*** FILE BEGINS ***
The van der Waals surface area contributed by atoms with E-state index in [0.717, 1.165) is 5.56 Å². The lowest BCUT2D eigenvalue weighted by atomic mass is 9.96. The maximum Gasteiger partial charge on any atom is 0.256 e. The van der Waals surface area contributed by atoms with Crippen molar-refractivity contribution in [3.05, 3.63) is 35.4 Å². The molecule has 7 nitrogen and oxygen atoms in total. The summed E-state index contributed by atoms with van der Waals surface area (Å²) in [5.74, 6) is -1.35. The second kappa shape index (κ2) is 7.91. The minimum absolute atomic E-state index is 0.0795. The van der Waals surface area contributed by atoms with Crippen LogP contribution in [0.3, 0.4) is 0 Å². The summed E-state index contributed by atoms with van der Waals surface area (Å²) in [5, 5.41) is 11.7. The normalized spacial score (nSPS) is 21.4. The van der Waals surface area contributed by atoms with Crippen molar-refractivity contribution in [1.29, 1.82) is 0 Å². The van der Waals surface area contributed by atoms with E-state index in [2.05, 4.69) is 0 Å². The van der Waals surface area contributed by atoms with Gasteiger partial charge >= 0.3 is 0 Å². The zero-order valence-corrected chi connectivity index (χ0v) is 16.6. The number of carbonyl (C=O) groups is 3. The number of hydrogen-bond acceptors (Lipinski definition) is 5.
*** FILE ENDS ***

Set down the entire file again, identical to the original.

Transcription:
The van der Waals surface area contributed by atoms with E-state index in [0.717, 1.165) is 5.56 Å². The lowest BCUT2D eigenvalue weighted by atomic mass is 9.96. The maximum Gasteiger partial charge on any atom is 0.256 e. The van der Waals surface area contributed by atoms with Crippen molar-refractivity contribution in [3.05, 3.63) is 35.4 Å². The molecule has 7 nitrogen and oxygen atoms in total. The summed E-state index contributed by atoms with van der Waals surface area (Å²) in [5.74, 6) is -1.35. The second kappa shape index (κ2) is 7.91. The minimum absolute atomic E-state index is 0.0795. The van der Waals surface area contributed by atoms with Crippen LogP contribution in [0.3, 0.4) is 0 Å². The summed E-state index contributed by atoms with van der Waals surface area (Å²) in [5, 5.41) is 11.7. The normalized spacial score (nSPS) is 21.4. The van der Waals surface area contributed by atoms with Crippen molar-refractivity contribution in [1.29, 1.82) is 0 Å². The van der Waals surface area contributed by atoms with E-state index in [2.05, 4.69) is 0 Å². The van der Waals surface area contributed by atoms with Gasteiger partial charge >= 0.3 is 0 Å². The zero-order valence-corrected chi connectivity index (χ0v) is 16.6. The number of carbonyl (C=O) groups is 3. The number of hydrogen-bond acceptors (Lipinski definition) is 5.